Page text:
Tony sold Palace Transfer in 1941 and started a new trucking business – Tony’s Truck Service, which hauled freight for many years to Keg River, Hay Lakes and Fort Vermilion. He only hauled in winter, as the trails were impossibly impassable in the summer. The Peace River – Fort Vermilion trip took three days at the best of times. Needing summer work, Tony started farming at Fort Vermilion in 1947 and sold the trucking business to the Stranaghan brothers in 1967.

Tuesday, February 9, 2016

Vintage Bottles at the Peace River Museum!

By Laura Love
“Every empty bottle is filled with stories…” – Anonymous

Vintage bottles from the 19th and 20th century have intrigued people due to their shapes, colours, and historical uses, from Corkers to Shear Tops. The museum has acquired nearly 60 antique bottles, along with rather interesting stories associated with them.

This collection of bottles was found in the ground behind the Peace River broadcasting or CKYL building (9807-100 Ave) by a construction crew in the fall of 2015. Judging by the varied bottles found at this location, it must have been an early refuse site. But everyone knows that saying, ‘one man’s garbage…’ Well, we have had a chance to clean them off, and uncover (through many layers of earth) the stories, or at least the former life that some of these bottles may have had while they were in use.

Unfortunately the disposing of glass that way at that time was a precursor to how we dispose of glass today. For many, the recycling of glass is no longer ‘financially viable,’ therefore glass containers are increasingly disposed of in landfills. In the 1950s and 1960s, crushed glass was recycled in the form of stucco cladding on homes. Throughout Peace River you can see this early method of crushed glass-stucco.

Recycling glass can be fun, an old bottle with a sprig of flowers can brighten up a space, a window sill, or beautiful addition to a kitchen table. Therefore, to promote the recycling of glass and glass products, the museum will be selling these vintage bottles as a small fundraiser – you too can own a piece of Peace River history!!
Small bottles are $2.00, and the large bottles are $5.00. 

Wednesday, February 3, 2016

Artists of the Month-February-Beyond the Heart Clubhouse

This month’s artists are members of the Beyond the Heart Clubhouse. The Clubhouse offers a community-based, complimentary approach that  “offers people with mental health illnesses, hope and opportunities to achieve their full potential ” (Beyond the Heart Clubhouse Newsletter,Vol.1, Issue 1, 2015).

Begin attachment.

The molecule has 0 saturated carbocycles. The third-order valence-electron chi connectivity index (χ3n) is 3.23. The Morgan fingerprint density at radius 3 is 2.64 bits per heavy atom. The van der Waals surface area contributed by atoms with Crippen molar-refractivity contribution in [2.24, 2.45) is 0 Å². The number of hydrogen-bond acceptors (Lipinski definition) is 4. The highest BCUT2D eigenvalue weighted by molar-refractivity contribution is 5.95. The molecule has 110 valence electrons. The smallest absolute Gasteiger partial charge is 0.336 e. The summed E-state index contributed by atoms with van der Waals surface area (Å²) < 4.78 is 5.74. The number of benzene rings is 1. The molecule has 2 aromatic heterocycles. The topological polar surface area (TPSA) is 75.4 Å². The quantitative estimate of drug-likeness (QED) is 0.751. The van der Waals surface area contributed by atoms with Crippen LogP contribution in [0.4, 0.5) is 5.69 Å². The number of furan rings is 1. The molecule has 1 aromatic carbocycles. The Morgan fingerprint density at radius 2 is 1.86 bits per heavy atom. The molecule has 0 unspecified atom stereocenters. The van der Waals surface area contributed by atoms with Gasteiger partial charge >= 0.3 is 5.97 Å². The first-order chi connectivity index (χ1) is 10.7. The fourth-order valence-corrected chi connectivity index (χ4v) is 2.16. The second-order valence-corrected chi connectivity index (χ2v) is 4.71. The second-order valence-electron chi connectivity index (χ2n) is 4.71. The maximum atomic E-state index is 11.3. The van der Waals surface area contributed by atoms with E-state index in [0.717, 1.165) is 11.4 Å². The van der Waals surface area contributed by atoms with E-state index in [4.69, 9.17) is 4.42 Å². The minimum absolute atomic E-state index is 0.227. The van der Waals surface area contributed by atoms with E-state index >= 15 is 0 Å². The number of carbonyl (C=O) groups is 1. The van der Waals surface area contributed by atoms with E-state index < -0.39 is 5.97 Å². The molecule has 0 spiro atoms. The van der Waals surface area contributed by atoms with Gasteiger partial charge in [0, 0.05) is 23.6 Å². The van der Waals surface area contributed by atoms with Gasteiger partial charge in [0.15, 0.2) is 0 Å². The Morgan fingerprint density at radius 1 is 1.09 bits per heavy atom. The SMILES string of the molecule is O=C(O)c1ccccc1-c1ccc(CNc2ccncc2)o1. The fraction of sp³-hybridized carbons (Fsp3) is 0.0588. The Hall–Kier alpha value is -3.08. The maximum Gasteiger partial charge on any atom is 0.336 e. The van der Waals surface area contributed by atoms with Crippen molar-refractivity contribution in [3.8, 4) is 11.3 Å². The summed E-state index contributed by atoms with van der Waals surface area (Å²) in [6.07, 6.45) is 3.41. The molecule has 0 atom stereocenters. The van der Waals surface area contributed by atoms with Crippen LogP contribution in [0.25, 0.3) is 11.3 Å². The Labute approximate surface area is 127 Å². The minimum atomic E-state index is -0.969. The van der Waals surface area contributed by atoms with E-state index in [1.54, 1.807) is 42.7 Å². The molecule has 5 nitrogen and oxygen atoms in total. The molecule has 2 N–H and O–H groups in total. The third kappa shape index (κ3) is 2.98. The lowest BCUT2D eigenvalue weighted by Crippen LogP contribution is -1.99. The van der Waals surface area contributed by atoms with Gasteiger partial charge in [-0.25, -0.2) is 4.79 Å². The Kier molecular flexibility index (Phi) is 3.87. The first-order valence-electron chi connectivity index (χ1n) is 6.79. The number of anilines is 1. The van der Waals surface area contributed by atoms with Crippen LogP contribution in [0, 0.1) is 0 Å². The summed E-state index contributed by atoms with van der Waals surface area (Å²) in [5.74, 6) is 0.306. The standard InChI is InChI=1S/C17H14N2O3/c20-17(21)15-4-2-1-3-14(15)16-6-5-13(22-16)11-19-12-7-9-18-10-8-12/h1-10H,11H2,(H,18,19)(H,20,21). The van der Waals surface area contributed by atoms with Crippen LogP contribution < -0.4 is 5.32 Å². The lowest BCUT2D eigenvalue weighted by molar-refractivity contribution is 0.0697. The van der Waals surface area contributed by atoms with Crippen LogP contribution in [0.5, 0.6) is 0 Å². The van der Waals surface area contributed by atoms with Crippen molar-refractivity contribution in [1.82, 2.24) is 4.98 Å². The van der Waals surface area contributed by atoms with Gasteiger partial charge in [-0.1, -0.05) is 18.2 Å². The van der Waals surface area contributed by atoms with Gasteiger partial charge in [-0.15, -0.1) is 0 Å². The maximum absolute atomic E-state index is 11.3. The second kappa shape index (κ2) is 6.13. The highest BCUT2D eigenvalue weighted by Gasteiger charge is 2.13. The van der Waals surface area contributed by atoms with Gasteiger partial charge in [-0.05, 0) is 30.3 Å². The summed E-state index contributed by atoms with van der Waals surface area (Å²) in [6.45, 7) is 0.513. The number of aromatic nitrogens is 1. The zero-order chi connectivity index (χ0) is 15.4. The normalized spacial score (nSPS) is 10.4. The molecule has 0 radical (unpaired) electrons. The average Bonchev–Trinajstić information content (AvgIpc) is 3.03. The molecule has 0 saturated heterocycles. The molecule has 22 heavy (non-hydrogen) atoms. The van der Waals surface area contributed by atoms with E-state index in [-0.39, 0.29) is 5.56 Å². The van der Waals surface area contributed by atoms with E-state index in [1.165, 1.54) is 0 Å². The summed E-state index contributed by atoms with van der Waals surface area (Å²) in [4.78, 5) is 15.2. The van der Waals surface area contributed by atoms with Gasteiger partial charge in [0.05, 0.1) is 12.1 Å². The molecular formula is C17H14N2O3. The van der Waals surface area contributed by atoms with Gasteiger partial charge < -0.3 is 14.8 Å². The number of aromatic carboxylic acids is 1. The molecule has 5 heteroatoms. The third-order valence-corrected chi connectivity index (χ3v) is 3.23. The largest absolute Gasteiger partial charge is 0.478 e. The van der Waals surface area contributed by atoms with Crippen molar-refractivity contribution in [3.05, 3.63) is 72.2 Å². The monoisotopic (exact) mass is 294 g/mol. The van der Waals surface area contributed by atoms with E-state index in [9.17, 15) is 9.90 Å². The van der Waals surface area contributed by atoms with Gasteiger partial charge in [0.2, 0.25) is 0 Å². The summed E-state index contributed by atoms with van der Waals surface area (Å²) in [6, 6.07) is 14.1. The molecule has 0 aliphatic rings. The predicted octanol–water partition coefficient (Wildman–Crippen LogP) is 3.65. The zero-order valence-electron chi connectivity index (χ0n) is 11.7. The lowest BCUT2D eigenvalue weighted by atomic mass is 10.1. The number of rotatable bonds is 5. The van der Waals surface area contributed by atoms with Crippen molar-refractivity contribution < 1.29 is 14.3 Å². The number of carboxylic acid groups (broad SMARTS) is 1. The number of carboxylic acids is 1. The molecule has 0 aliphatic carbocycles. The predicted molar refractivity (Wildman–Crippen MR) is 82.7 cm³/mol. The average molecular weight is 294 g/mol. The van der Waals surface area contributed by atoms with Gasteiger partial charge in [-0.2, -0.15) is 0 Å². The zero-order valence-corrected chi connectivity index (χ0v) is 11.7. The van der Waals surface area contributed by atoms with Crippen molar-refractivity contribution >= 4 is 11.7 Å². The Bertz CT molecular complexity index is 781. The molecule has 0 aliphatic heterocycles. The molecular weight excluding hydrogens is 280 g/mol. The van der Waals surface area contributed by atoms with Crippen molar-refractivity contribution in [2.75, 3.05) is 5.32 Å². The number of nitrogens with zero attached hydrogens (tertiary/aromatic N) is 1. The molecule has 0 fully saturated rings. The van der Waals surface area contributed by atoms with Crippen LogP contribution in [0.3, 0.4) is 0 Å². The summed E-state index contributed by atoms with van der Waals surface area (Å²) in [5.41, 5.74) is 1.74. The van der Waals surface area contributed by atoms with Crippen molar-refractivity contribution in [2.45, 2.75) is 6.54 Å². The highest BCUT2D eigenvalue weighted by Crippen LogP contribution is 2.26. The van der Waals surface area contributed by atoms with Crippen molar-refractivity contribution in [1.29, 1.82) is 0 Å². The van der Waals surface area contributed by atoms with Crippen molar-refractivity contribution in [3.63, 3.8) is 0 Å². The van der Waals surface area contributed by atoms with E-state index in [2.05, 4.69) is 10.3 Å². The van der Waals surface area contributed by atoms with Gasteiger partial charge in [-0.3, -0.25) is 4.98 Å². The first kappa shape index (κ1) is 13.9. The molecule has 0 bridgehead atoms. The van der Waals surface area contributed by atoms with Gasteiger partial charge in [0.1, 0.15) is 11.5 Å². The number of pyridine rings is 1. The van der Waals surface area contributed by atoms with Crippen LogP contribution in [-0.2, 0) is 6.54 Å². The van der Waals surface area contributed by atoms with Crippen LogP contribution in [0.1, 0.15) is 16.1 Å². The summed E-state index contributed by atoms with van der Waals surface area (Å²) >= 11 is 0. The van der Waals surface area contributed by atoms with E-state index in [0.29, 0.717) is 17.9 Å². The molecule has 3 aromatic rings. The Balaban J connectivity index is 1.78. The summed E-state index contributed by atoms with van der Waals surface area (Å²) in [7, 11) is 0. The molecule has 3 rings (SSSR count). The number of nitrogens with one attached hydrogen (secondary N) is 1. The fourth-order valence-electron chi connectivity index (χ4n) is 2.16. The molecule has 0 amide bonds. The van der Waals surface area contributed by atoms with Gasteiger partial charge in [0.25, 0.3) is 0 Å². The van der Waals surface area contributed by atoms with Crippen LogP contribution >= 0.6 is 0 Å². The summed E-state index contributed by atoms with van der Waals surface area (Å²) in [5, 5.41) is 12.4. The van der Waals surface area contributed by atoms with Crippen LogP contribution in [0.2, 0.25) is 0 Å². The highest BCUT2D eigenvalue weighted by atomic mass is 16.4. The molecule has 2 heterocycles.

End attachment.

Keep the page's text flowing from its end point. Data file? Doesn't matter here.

Challenging the stigma surrounding issues of mental health is considered by the Clubhouse members and staff to be an ongoing campaign. Identifying with mental illness can be as close as someone who is your brother, co-worker or friend who manages their lives with this diagnosis. Stigma can manifest itself in difficulty finding housing, entering higher education, obtaining insurance and receiving fair  treatment in the criminal justice or child welfare systems.

Documented research suggests that engaging in a creative process can provide a powerful outlet for things that are hard to talk about. Already, a growing number of medical practitioners endorse creative expression for its therapeutic impact on managing the physical and mental conditions associated with anxiety, social isolation and loneliness. Struggling with self-doubt and self-blame can lead to feelings of helplessness and hopelessness but for some, the creative arts gives voice to those feelings which can then begin a journey of healing and create a positive sense of self, health and well-being.

View the creative expressions from the Beyond the Heart Clubhouse this month and while you are visiting, take in a new exhibit in the Peace River Gallery co-developed with Project Peace, a school-based program aimed at improving student success by developing emotional intelligence which is based on creating self-awareness and empathy for others. The exhibit “Peace of Mind” takes a retrospective look at the history of mental health practices and attitudes in Alberta and offers visitors hands-on stations to playfully practice mindfulness and intention.